While the book is clearly the work of a single author, who tellingly has both a first and a last name, the work of her colleagues is in the very near background. I was fascinated by this ambiguity. On the one hand, her homeless colleagues clearly made this work possible (and, if I understand correctly, she dedicated the book to one of them) and participated as fully as possible in the undertaking including giving a paper at Cambridge and co-curating the public exhibits on homeless heritage. On the other hand, by the end of the book, I was hoping that their participation in the project would allow Kiddey to raise the veil a bit and re-craft them from participants to authors. For example, none of them ever get a last name, which at first reinforced the authenticity of the street voices protected as it were by monikers and nicknames, but on the other hand, as the participants took increased ownership of the academic space of writing, curating, and presenting their experiences, I desperately wanted them to break through the “fourth wall” and become academic co-authors (at least in presentation) closing the loop in their collective participation on the project. Perhaps this desire reflects my own experiences on projects where student “volunteers” who return and contribute to a project over time invariably appear as co-authors on papers and with more formally recognized academic identities. 

This isn’t a criticism, of course. If anything, it reveals my own normalizing of academic conventions which ignores the realities of folks living on the street and the challenges that they face. For example, I thought about suggesting that Kiddey should have authored this book as “Marmite” which was her name among the homeless folks that she encountered in the book, but I also recognized that this may be inauthentic. On the other hand, that one of her colleagues, Smiler, abandoned that name for his birth name “Andrew” suggests that the use of proper names and nicknames in this book does map, to some extent, onto the participants sense of self and identity. Perhaps, then, the authenticity of the book comes from the voices of Jane, Punk Paul, Dan, and others whose single names represent their identities and authority as homeless individuals as much as from Rachael Kiddey, whose full name (so we’re led to imagine) represents her (literal) authority as author of the book.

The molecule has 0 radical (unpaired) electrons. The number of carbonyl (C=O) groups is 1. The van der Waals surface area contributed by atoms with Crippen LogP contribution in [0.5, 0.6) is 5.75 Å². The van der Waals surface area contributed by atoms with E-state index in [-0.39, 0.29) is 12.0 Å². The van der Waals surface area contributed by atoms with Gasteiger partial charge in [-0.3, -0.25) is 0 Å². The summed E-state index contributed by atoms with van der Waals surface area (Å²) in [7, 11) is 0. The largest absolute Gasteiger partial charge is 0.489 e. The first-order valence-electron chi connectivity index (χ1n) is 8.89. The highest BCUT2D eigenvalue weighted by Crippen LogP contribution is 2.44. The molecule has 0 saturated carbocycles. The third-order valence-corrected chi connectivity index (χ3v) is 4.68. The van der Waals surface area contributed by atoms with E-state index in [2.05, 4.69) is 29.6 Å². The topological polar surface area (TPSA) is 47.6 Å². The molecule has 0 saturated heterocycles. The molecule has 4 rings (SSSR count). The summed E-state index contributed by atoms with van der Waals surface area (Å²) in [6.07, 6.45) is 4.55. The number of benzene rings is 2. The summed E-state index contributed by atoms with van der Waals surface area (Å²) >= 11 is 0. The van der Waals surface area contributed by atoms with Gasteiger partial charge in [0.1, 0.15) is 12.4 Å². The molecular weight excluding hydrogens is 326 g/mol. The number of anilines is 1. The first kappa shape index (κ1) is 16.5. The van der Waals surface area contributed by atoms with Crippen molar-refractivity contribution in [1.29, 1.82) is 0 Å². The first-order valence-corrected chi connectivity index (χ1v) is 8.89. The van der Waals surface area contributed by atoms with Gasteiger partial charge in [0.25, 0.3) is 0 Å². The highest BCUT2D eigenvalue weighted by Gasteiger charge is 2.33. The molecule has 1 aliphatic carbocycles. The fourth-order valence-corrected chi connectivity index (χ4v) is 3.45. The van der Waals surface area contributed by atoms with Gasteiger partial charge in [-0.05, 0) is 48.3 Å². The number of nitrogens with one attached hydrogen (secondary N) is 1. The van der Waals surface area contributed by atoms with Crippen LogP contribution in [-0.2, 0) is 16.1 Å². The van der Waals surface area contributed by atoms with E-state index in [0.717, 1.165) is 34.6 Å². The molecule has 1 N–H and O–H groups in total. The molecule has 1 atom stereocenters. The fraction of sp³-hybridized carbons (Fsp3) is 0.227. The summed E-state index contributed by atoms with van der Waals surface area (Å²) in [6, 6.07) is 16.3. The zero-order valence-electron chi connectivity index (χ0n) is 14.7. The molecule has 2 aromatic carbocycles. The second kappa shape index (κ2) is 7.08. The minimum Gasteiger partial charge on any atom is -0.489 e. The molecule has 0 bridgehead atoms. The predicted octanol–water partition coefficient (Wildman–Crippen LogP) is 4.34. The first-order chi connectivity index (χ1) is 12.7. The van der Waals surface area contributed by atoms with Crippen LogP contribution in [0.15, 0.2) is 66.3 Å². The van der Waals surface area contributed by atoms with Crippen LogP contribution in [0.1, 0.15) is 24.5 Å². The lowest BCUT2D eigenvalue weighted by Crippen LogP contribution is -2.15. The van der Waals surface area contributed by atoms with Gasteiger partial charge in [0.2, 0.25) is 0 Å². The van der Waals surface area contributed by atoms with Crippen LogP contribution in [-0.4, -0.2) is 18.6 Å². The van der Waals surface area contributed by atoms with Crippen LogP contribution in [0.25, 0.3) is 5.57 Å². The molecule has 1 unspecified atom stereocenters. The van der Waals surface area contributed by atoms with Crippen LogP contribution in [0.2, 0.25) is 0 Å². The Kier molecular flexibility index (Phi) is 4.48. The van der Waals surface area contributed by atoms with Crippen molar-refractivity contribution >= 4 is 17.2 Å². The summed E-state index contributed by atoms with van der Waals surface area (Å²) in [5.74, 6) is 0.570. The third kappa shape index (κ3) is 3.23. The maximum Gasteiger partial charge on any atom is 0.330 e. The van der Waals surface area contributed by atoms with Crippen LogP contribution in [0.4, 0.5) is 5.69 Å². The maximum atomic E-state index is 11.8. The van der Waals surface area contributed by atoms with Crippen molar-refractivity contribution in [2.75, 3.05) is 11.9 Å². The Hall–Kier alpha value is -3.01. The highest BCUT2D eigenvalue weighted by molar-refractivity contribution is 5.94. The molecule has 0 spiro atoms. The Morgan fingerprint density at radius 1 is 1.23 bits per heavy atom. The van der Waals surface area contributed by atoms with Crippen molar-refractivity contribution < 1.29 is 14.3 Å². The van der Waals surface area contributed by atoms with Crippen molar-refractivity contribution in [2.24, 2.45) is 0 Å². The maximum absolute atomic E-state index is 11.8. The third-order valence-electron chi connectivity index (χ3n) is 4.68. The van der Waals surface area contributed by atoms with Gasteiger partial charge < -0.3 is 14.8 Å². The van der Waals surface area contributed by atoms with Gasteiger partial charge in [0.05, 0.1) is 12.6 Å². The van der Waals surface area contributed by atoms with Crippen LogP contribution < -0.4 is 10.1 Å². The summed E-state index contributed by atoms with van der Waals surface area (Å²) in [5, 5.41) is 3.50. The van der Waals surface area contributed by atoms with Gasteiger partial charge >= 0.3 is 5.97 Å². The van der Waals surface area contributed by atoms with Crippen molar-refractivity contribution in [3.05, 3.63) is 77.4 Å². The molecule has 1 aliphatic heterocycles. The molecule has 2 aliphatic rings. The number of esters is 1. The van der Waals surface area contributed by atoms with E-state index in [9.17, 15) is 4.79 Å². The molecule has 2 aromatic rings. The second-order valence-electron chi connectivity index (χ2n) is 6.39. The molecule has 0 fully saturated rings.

Managing identities, authority, and knowledge is hard.   

3. Narrating to Inspire. Finally, this book is well written and engaging. I read it more or less in a single sitting gripped as much by the book’s narrative arc as the compelling characters Kiddey presents. Without giving too much away, the book has a brilliant climax that involves getting lost, rain, and a daring drive through a hedgerow (which offers as brilliant a critique of enclosure and homelessness as I’ve ever read!). 

It would not be an exaggeration to say that this book was crafted to bring the reader along on a challenging journey rather than to present, in an empirical or analytically transparent way, data from an archaeological project or even a template for a similar project. As someone who has played a bit more explicitly with genre-hopping, I can only admire Kiddey’s subtlety and creativity in using a range of narrative strategies (stories within stories, dialogue, academic prose, and a broader narrative arc) to carry some of the interpretative burden of the book. In many ways, her forms a more understated parallel to Laurie Wilkie’s The Lost Boys of Zeta Psi (2010) which likewise intermingles academic prose with other narrative forms to produce a compelling study of a university fraternity in the first half of the 20th century. As I discovered with my little effort, writing in this way is difficult, but when it works, like it does in this book, the results are inspiring and compelling.

Read this book. 

 

 

 

Leave a Reply

Fill in your details below or click an icon to log in:

WordPress.com Logo

You are commenting using your WordPress.com account. Log Out /  Change )

Google photo

You are commenting using your Google account. Log Out /  Change )

Twitter picture

You are commenting using your Twitter account. Log Out /  Change )

Facebook photo

You are commenting using your Facebook account. Log Out /  Change )

Connecting to %s